Word On Fire contributor Fr. Michael Cummins didn't have a lot in common with St. Therese. Yet just as with tangible friendships, sometimes we don't choose a saint, they instead choose us. Today he shares his thoughts on our ministry's patroness.
Sometimes I wonder if we go about it backwards in our catechesis of young people. We tell our young people about the saints, we give them holy cards, we ask them to choose the name of a saint for confirmation – all ways, at least on one level, of hoping that they will be inspired by the saint and come to know more of Jesus and living the Christian faith. Would it not be better, first and foremost, to introduce our young people to Jesus (to truly encounter him as Lord and Savior) and then trust that over time Jesus himself will introduce our young people to his friends, the saints?
I have to admit that this is the way that I have come to know and have friendship with different saints in my own life. Through Christ I have met St. Paul, I have met St. Teresa of Avila, recently I have begun a friendship with St. Josephine Bakhita and (I have to admit) that it is only through Christ that I have developed a friendship with St. Therese.
I grew up one of four boys in East Tennessee in the 1970’s. You quickly learned how to have thick skin growing up with three brothers; as our preferred way of showing affection was either mercilessly mocking one another or sneaking a punch when the parents were not looking. My parents, may they rest in peace, were both converts to the Catholic faith. My father had a life-long struggle with alcoholism (which he lost) and my mother struggled with an alcoholic for a husband. Often, my brothers and I were on our own. My extended family is the proto-typical American family, it seems, when it comes to religion and faith – meaning we are a mix of everything (Lutheran, Evangelical, Episcopalian, Baptist, Catholic, non-practicing Catholic, and agnostic). We cover the whole spectrum. This is my experience...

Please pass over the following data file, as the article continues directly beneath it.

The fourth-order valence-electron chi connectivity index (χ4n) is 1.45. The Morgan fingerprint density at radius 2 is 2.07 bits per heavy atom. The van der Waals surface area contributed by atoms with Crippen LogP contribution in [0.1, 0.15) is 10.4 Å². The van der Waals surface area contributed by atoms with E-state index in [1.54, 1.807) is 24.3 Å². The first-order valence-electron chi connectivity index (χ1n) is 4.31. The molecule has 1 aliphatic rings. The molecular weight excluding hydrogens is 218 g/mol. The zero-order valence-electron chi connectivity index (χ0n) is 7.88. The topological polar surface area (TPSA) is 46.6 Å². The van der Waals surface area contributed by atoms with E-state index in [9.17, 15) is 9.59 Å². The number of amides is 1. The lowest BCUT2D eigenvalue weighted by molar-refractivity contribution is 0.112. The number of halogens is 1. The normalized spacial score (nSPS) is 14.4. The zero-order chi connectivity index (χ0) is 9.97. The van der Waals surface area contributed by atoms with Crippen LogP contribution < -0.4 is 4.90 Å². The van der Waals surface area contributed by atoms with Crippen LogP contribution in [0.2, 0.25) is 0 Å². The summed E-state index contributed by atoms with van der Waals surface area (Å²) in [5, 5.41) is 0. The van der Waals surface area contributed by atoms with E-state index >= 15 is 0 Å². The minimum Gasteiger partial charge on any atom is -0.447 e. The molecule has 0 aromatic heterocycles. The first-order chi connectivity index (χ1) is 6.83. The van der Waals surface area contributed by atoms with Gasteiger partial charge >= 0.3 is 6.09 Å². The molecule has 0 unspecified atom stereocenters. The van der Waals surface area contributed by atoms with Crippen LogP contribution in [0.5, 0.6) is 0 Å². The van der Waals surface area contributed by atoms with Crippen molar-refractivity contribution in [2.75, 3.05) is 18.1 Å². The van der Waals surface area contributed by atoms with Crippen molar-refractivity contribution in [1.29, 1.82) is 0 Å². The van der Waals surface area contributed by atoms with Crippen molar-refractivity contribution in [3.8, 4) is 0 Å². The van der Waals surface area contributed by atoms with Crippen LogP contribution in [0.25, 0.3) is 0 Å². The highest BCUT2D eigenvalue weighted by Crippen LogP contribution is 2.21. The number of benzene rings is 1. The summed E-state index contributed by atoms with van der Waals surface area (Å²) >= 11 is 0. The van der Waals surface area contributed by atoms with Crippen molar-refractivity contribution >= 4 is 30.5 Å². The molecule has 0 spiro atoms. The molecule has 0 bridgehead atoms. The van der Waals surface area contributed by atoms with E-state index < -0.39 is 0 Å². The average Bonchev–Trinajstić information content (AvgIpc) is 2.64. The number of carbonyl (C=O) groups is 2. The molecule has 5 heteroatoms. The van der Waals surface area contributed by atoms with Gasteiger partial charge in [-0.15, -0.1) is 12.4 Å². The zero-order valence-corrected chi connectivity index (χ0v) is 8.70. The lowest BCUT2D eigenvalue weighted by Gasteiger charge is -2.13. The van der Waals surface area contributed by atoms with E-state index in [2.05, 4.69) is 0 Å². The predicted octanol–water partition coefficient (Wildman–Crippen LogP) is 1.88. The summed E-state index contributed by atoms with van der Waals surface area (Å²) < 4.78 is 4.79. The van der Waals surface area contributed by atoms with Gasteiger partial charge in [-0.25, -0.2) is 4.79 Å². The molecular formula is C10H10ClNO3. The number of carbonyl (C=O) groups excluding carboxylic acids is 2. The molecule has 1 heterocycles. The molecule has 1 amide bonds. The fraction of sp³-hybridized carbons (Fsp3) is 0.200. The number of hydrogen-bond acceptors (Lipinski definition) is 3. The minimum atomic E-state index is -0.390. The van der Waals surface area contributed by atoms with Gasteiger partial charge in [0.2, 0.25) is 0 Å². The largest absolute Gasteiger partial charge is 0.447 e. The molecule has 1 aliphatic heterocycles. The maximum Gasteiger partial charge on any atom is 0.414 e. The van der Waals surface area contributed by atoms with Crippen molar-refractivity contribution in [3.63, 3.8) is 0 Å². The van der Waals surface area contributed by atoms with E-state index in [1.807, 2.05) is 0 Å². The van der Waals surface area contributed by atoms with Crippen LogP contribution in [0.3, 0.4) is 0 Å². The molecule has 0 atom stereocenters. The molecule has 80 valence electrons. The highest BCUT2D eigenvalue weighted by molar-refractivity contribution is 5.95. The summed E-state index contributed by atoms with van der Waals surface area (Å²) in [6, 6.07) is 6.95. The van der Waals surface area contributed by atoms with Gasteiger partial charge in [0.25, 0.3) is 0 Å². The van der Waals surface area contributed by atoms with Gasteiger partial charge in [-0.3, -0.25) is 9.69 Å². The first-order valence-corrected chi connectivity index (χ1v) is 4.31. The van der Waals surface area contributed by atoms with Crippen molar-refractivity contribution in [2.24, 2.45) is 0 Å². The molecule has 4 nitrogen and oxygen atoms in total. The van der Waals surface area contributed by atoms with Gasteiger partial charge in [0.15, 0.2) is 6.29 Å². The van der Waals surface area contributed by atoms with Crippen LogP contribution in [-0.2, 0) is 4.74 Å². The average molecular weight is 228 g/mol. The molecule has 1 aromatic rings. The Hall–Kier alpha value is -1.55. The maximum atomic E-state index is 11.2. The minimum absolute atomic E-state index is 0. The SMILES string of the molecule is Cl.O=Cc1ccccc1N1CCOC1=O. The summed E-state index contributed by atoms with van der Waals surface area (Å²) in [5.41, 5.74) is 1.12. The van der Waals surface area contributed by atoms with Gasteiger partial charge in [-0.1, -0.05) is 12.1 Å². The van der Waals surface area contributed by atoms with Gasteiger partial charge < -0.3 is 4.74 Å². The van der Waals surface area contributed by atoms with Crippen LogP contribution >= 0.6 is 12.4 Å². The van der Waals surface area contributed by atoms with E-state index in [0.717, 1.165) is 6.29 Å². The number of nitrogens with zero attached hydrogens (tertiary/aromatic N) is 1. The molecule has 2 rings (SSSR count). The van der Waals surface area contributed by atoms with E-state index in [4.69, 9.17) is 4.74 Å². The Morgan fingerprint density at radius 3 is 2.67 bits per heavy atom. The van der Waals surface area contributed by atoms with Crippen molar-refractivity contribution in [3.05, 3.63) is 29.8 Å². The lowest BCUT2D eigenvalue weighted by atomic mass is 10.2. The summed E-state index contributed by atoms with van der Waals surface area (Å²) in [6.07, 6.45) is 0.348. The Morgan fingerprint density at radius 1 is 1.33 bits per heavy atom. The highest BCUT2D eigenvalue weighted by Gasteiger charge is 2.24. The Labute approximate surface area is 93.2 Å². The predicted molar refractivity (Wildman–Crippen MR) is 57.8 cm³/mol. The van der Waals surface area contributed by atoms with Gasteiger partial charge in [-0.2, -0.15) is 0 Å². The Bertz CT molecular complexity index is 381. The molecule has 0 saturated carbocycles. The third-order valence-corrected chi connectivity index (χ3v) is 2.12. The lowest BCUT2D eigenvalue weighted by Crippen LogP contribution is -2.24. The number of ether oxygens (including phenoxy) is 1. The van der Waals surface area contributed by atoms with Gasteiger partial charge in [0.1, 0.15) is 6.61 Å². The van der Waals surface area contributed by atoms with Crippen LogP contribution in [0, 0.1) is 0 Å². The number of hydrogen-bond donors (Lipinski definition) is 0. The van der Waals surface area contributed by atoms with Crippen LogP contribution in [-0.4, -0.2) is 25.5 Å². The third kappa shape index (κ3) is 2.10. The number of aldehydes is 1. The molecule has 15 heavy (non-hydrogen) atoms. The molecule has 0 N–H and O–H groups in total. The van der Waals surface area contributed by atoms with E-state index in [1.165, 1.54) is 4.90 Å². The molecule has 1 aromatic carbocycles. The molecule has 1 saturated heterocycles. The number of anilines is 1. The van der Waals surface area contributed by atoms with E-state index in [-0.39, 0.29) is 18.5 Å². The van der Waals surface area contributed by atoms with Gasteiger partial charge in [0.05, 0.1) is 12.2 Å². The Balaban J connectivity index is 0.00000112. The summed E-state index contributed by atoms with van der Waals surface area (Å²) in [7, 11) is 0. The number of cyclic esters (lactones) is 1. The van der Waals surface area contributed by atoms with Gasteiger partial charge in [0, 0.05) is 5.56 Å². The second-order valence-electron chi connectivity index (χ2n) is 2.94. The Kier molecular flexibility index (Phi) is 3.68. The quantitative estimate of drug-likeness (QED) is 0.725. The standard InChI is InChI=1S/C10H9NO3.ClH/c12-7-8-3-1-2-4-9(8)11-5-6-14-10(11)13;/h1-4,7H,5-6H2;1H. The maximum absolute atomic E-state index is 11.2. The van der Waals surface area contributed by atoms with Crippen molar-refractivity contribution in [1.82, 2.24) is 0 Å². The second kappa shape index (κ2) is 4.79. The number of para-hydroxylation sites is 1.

In continuing our week of devotion to the Little Flower, contributor Ellyn von Huben offers her take on the saint, for whom we often heap our saccharine admiration. But it is her intrepid faith and core-rattling love that is what we ought to remember.
Please look past the pink ribbon, the sweet-faced young Blessed on the medallion, and the whole roses thing. St. Thérèse of Lisieux is much more than that. St. Thérèse has been adored by girls everywhere (young and not so young), but it is a shame to keep her memory confined in pink ribbons, saccharine statuary and paper roses. Full disclosure: pink is my favorite color, I am overly fond of sweet vintage religious statuary, and “Tea Rose” is my favorite perfume. I have a pink shelf in my bedroom with a statue of The Little Flower next to a “shabby chic” vase of pink roses. And the picture is of the antique plaster medallion that I have over my desk at work.
How much would we lose out on if we let our devotion to St. Thérèse be limited to her girlish appeal? If what she can teach to those of us of any gender or age would be obscured by the frilly packaging? She is no pastel saint; no patroness of the Hello Kitty fan club. Her truth is the dynamic contradiction found in this Doctor of the Church. She is demure yet fierce, simple yet profound, minimally schooled yet possessing great knowledge, little yet huge...
Author Heather King shares her thoughts on Word on Fire's patron saint, St. Therese of Lisieux, and how this saint of "no extraordinary charism" led a life that teaches us we can all be better and love more. See the video, today, on the Word on Fire blog.